I don’t know that you can really attribute gender to biology in that you can raise a woman as a man and they will act like men. Further, men can also be raised as women. Gender is socially created and maintained. Evidence of this can be seen throughout history in the changing status of gender (Queens had to act like Kings to be taken seriously, Men used to be emotional until the renaissance whereuponn they became cold hard scientist types)

        Likening behavior to biology opens the door to a huge amount of problems. Behavior modifying drugs are just one example of this. I mean, extreme example, you can make a woman act more womanly by giving them a medication to balance out the chemicals that are supposed to make them act the way that they do. However, this argument seems to be winning as prescription of these drugs is up some 400% in the past few years.

        I hope that I didn’t offend too much. I tried to make as much sense as I could but stuff like this is hard to get across. I also expect BS to be called on me for things!

      • Simon Ferrari said, on May 8, 2009 at 1:23 pm

        I’m not going to call BS, because you raise a good point that it’s dangerous to associate hegemonic structures with biological determinants. I just don’t know if it’s what I’m doing (if I am, I’m glad you called BS on me!).

        Certainly the institution of marriage has been created and abused in human history, but I was talking more broadly about long-term monogamy, which can be observed in animals who have young that must be cared for over long periods (this is only 5% of all animals, but we are fairly unique and have a looooooooong maturation period on our young):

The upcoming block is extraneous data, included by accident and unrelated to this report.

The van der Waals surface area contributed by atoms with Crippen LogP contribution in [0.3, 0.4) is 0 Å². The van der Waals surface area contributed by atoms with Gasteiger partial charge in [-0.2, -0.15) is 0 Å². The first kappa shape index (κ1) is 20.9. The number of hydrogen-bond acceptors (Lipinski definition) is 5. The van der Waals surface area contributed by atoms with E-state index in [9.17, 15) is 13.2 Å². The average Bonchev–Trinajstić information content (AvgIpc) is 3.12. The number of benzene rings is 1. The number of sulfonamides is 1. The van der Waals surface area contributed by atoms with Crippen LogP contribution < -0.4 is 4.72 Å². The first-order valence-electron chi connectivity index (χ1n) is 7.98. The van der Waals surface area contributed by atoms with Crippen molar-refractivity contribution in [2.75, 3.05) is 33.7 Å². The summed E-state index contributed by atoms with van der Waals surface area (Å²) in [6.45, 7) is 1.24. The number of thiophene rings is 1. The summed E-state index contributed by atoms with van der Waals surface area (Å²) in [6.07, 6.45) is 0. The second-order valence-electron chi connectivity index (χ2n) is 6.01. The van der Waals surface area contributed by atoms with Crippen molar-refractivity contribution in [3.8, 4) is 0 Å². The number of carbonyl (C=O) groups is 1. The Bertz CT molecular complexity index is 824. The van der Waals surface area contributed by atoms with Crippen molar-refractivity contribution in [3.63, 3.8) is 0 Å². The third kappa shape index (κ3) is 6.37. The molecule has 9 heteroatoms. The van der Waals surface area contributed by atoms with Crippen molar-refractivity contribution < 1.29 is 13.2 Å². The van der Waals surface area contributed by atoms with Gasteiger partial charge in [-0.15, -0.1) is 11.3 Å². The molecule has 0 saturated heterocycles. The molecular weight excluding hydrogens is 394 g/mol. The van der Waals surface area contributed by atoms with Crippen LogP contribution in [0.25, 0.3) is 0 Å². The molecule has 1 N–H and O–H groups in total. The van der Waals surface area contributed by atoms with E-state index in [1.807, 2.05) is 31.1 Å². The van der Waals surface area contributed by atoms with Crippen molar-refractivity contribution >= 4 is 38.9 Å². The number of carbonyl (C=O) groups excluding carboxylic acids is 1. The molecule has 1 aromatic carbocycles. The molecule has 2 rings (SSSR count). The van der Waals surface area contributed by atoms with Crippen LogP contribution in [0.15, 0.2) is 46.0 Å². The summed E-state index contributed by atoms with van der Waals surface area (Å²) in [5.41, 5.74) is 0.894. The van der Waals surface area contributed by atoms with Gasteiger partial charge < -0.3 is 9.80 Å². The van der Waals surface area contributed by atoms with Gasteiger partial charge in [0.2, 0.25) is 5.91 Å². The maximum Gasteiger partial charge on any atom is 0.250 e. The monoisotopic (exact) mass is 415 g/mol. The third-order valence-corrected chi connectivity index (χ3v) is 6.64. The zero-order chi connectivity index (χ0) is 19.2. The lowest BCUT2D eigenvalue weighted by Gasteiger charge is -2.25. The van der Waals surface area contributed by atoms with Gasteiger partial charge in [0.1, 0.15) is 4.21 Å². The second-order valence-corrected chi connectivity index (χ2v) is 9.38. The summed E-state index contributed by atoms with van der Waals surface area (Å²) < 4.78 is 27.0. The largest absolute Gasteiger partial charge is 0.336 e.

So basically I’m saying that just because marriage was constructed and abused by men, I don’t think that it’s an irredeemably broken concept that should always be chocked up to a harmful stereotype (especially in the case of Agatha). Sure people can be inclined to avoid marriage, express non-hetero sexual preferences (and of course I hold that they should be given equal marriage rights), or any other variety of alternatives. But the basic idea of committed monogamy is not anti-feminist, simply often enforced as such by (stupid) men.

      • Simon Ferrari said, on May 8, 2009 at 1:28 pm

        Ooh also of note Ian taught me something cool: the idea (and I know you were talking about the apocryphal Lillith) that Eve was made from Adam’s rib–which is used by patriarchal Jews, Christians, Muslims–to show that God holds women as beholden to men is actually a misinterpretation of the Hebrew in Genesis.

        Woman was not made from the rib of “Adam” (Man), but actually from the rib of “Ada” (Humankind), which means that women are actually equal in the eyes of the Hebrew God (at least in this passage from Genesis). Revisionist translators and male religious leaders mis-interpret the passage to control women.

  5. Nick LaLone said, on May 8, 2009 at 1:44 pm